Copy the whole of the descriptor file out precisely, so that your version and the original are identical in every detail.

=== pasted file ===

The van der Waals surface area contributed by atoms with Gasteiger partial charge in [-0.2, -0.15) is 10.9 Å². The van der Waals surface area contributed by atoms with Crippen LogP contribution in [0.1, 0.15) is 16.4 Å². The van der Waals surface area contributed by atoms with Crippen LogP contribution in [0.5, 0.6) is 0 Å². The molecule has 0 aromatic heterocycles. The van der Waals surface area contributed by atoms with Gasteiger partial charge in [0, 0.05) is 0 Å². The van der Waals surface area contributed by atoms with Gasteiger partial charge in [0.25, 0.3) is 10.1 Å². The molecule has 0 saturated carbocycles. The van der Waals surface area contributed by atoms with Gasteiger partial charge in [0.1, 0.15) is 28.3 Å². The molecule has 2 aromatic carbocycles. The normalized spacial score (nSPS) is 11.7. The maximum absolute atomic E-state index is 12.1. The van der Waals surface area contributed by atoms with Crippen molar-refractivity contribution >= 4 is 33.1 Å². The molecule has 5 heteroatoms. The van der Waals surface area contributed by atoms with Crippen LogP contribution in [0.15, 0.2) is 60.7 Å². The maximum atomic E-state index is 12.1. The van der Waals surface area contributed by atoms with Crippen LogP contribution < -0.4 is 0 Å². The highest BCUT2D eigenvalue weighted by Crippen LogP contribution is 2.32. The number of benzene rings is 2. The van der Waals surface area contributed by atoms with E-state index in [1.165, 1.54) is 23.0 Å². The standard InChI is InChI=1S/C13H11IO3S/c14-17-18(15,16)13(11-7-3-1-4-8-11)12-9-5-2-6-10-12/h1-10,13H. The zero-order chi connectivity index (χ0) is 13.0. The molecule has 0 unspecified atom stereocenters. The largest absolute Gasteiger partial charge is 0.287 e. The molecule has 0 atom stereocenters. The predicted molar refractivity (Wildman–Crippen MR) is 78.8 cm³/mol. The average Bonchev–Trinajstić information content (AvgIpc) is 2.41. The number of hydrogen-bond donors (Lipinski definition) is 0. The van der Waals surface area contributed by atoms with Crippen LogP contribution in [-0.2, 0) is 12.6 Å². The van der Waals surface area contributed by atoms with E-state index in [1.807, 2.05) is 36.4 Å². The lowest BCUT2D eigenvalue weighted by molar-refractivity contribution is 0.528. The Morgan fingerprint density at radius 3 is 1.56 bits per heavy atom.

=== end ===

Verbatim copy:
The van der Waals surface area contributed by atoms with Gasteiger partial charge in [-0.2, -0.15) is 10.9 Å². The van der Waals surface area contributed by atoms with Crippen LogP contribution in [0.1, 0.15) is 16.4 Å². The van der Waals surface area contributed by atoms with Crippen LogP contribution in [0.5, 0.6) is 0 Å². The molecule has 0 aromatic heterocycles. The van der Waals surface area contributed by atoms with Gasteiger partial charge in [0, 0.05) is 0 Å². The van der Waals surface area contributed by atoms with Gasteiger partial charge in [0.25, 0.3) is 10.1 Å². The molecule has 0 saturated carbocycles. The van der Waals surface area contributed by atoms with Gasteiger partial charge in [0.1, 0.15) is 28.3 Å². The molecule has 2 aromatic carbocycles. The normalized spacial score (nSPS) is 11.7. The maximum absolute atomic E-state index is 12.1. The van der Waals surface area contributed by atoms with Crippen molar-refractivity contribution >= 4 is 33.1 Å². The molecule has 5 heteroatoms. The van der Waals surface area contributed by atoms with Crippen LogP contribution in [0.15, 0.2) is 60.7 Å². The maximum atomic E-state index is 12.1. The van der Waals surface area contributed by atoms with Crippen LogP contribution < -0.4 is 0 Å². The highest BCUT2D eigenvalue weighted by Crippen LogP contribution is 2.32. The number of benzene rings is 2. The van der Waals surface area contributed by atoms with E-state index in [1.165, 1.54) is 23.0 Å². The standard InChI is InChI=1S/C13H11IO3S/c14-17-18(15,16)13(11-7-3-1-4-8-11)12-9-5-2-6-10-12/h1-10,13H. The zero-order chi connectivity index (χ0) is 13.0. The molecule has 0 unspecified atom stereocenters. The largest absolute Gasteiger partial charge is 0.287 e. The molecule has 0 atom stereocenters. The predicted molar refractivity (Wildman–Crippen MR) is 78.8 cm³/mol. The average Bonchev–Trinajstić information content (AvgIpc) is 2.41. The number of hydrogen-bond donors (Lipinski definition) is 0. The van der Waals surface area contributed by atoms with Crippen LogP contribution in [-0.2, 0) is 12.6 Å². The van der Waals surface area contributed by atoms with E-state index in [1.807, 2.05) is 36.4 Å². The lowest BCUT2D eigenvalue weighted by molar-refractivity contribution is 0.528. The Morgan fingerprint density at radius 3 is 1.56 bits per heavy atom.